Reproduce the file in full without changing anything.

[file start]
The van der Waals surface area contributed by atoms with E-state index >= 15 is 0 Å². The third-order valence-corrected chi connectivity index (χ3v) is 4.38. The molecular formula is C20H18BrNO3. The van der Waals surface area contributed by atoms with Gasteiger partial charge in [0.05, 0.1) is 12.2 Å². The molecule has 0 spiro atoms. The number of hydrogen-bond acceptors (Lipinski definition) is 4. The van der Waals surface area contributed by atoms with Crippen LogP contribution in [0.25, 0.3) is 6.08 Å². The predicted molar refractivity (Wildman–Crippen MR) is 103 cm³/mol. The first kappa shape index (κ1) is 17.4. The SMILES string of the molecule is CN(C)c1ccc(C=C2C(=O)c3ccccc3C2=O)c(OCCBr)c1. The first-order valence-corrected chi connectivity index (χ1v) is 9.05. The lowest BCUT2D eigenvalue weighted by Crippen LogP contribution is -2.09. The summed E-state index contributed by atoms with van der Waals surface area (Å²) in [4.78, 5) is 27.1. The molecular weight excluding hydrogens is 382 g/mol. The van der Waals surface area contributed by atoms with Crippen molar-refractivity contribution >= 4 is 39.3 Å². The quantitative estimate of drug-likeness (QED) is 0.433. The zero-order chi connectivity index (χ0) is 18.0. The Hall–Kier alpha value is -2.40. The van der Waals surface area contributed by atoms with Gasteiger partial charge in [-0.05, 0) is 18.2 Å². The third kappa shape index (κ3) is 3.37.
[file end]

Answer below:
The van der Waals surface area contributed by atoms with E-state index >= 15 is 0 Å². The third-order valence-corrected chi connectivity index (χ3v) is 4.38. The molecular formula is C20H18BrNO3. The van der Waals surface area contributed by atoms with Gasteiger partial charge in [0.05, 0.1) is 12.2 Å². The molecule has 0 spiro atoms. The number of hydrogen-bond acceptors (Lipinski definition) is 4. The van der Waals surface area contributed by atoms with Crippen LogP contribution in [0.25, 0.3) is 6.08 Å². The predicted molar refractivity (Wildman–Crippen MR) is 103 cm³/mol. The first kappa shape index (κ1) is 17.4. The SMILES string of the molecule is CN(C)c1ccc(C=C2C(=O)c3ccccc3C2=O)c(OCCBr)c1. The first-order valence-corrected chi connectivity index (χ1v) is 9.05. The lowest BCUT2D eigenvalue weighted by Crippen LogP contribution is -2.09. The summed E-state index contributed by atoms with van der Waals surface area (Å²) in [4.78, 5) is 27.1. The molecular weight excluding hydrogens is 382 g/mol. The van der Waals surface area contributed by atoms with Crippen molar-refractivity contribution >= 4 is 39.3 Å². The quantitative estimate of drug-likeness (QED) is 0.433. The zero-order chi connectivity index (χ0) is 18.0. The Hall–Kier alpha value is -2.40. The van der Waals surface area contributed by atoms with Gasteiger partial charge in [-0.05, 0) is 18.2 Å². The third kappa shape index (κ3) is 3.37.